MADISON, WI (STL.News) Gov. Tony Evers granted pardons this week to nine individuals. The Governor’s Pardon Advisory Board heard from applicants virtually on September 15, 2020. Applicants who the Board recommended for pardon were forwarded to Gov. Evers for final consideration. To date, the governor has granted 74 pardons.
“I issued my first pardons one year ago and since, we have seen the positive impacts pardons have not just on individuals, but on all of our communities, as folks who have received pardons have pursued new careers and opportunities to serve their neighbors,” said Gov. Evers. “A pardon is a second chance for one individual that can have widespread positive impacts and I am glad to be pardoning these nine people today.”
Gov. Evers granted pardons to the following people:
- Roxanne Johnson was 17 years old when she took checks from her grandfather. Now 42, she has since finished her high school education, started a family, and lives in Grey Bull, Wyoming.
- Shawn Sill was 19 years old when he broke into homes in La Crosse and Vernon County. He was able to complete probation early, and his application received the support of the circuit court and district attorney’s office. Mr. Sill is now 42, lives with his wife and daughter in La Crosse, and works as a machine operator.
- Nichole Miller was a teenager when she participated in a string of offenses related to her drug use. This included a burglary with a friend into the home of an acquaintance to steal a checkbook. Since then, she obtained her bachelor’s degree, developed a career in academia, and is an academic advisor with UW-Eau Claire. Her application came with significant community support, including from her former parole agent, counselors, and professional supervisors and colleagues. Ms. Miller is 35 years old and lives in Eau Claire.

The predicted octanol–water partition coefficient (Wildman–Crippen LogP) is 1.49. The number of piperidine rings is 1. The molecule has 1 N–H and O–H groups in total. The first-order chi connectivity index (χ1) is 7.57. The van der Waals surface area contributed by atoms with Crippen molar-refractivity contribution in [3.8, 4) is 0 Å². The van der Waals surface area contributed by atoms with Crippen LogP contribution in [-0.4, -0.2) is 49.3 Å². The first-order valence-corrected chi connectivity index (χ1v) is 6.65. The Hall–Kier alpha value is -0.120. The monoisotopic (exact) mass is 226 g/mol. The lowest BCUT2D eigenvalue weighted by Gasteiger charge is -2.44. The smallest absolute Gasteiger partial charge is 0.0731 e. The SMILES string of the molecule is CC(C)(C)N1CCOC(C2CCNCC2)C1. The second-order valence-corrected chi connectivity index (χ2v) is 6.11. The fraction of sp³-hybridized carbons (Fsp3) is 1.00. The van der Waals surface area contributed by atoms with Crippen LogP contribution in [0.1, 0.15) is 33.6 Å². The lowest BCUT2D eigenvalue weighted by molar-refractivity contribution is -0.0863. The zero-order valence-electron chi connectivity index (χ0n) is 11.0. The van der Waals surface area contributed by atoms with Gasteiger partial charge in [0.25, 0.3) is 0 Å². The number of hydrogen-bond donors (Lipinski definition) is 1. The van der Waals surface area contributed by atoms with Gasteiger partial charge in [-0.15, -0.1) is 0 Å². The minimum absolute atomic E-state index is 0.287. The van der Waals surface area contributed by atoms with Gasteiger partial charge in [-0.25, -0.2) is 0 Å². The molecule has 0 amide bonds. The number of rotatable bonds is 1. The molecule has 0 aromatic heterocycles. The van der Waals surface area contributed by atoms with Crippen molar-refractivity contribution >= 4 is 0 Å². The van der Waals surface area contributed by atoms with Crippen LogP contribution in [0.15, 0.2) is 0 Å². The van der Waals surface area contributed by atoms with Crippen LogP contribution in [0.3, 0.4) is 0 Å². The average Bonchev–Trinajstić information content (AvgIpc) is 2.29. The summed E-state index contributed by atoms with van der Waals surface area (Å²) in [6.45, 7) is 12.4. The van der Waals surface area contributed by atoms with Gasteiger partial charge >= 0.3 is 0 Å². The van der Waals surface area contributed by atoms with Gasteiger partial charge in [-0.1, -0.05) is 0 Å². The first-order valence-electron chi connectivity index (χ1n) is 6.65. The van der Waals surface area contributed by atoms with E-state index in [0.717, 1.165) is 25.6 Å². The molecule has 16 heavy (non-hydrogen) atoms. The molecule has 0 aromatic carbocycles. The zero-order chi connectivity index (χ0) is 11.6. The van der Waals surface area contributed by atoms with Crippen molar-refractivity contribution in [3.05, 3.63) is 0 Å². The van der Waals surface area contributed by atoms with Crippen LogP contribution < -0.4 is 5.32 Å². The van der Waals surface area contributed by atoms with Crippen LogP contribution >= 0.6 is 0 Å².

- Dennis Jimenez, now 63, was 20 years old when he and another individual broke into a business after hours. Since then he has had a career as a truck driver and lives with his family in Moore Haven, Florida.
- Bonnie Gray, now 74 years old, was in her early 30’s when she did not report income for a year, which resulted in an over-grant of public assistance. Since then she obtained her bachelor’s and master’s degrees, volunteers with various non-profit and charitable organizations, and previously operated an adult family home in Milwaukee.
- Brandy Walker was 19 when she chased fraudulent checks to a bank. At the time, she was struggling with housing security and pregnant with twins. She is now 31 and lives in Milwaukee with her children and pardon would make it possible for her to establish a childcare business.
- Marcellete McFarland is 53 years old now, but when she was in her mid-twenties, she did not report an increase in her income which resulted in an over-grant of public assistance. She completed probation early, obtained her GED, and would like a pardon to be able to reopen a childcare business. She lives in Milwaukee.
- Wendy Bond, now 42 years old, was 24 when she called police to report a break-in, who once there, found evidence of her significant other’s drug use and dealing. She has since obtained a degree in business management, opened her own business supporting adults with disabilities, and lives in Milwaukee with her husband and child.
- Lon McEwen, now 46, was 25 years old when he fled in his vehicle while intoxicated and crashed the car in someone’s backyard. Since then, he obtained his CNA license and is working on his degree to become a substance abuse counselor. He lives in Schofield.
The Wisconsin Constitution grants the governor the power to pardon individuals convicted of a crime. A pardon is an official act of forgiveness that restores some of the rights that are lost when someone is convicted of a felony, including the right to serve on a jury, hold public office, and hold certain professional licenses. A pardon does not result in an expungement.
Under Executive Order #30, individuals convicted of a Wisconsin felony may apply for a pardon if they completed their sentence at least five years ago and have not committed any new crimes. Individuals currently required to register on the sex offender registry are ineligible for a pardon.